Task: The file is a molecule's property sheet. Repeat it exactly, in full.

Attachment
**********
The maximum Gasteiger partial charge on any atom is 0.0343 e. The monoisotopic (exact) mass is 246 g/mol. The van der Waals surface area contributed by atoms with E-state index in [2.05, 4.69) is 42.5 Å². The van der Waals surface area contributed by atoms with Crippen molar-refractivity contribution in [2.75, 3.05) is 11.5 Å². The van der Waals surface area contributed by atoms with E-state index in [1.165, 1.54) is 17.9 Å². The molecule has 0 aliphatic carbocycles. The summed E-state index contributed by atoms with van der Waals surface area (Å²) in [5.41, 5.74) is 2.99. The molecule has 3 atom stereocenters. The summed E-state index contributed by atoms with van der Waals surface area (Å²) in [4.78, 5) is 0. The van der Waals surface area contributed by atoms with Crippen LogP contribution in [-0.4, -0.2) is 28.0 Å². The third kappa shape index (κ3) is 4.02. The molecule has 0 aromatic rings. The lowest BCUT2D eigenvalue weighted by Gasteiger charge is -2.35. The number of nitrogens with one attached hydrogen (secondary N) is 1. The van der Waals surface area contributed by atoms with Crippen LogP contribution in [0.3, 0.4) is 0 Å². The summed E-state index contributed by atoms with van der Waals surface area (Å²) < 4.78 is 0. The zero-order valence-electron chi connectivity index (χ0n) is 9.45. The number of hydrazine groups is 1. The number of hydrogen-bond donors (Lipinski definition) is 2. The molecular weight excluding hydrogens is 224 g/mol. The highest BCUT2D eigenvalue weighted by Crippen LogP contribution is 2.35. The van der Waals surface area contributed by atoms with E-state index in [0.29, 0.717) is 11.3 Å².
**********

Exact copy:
The maximum Gasteiger partial charge on any atom is 0.0343 e. The monoisotopic (exact) mass is 246 g/mol. The van der Waals surface area contributed by atoms with E-state index in [2.05, 4.69) is 42.5 Å². The van der Waals surface area contributed by atoms with Crippen molar-refractivity contribution in [2.75, 3.05) is 11.5 Å². The van der Waals surface area contributed by atoms with E-state index in [1.165, 1.54) is 17.9 Å². The molecule has 0 aliphatic carbocycles. The summed E-state index contributed by atoms with van der Waals surface area (Å²) in [5.41, 5.74) is 2.99. The molecule has 3 atom stereocenters. The summed E-state index contributed by atoms with van der Waals surface area (Å²) in [4.78, 5) is 0. The van der Waals surface area contributed by atoms with Crippen LogP contribution in [-0.4, -0.2) is 28.0 Å². The third kappa shape index (κ3) is 4.02. The molecule has 0 aromatic rings. The lowest BCUT2D eigenvalue weighted by Gasteiger charge is -2.35. The number of nitrogens with one attached hydrogen (secondary N) is 1. The van der Waals surface area contributed by atoms with Crippen LogP contribution in [0.3, 0.4) is 0 Å². The summed E-state index contributed by atoms with van der Waals surface area (Å²) < 4.78 is 0. The zero-order valence-electron chi connectivity index (χ0n) is 9.45. The number of hydrazine groups is 1. The number of hydrogen-bond donors (Lipinski definition) is 2. The molecular weight excluding hydrogens is 224 g/mol. The highest BCUT2D eigenvalue weighted by Crippen LogP contribution is 2.35. The van der Waals surface area contributed by atoms with E-state index in [0.29, 0.717) is 11.3 Å².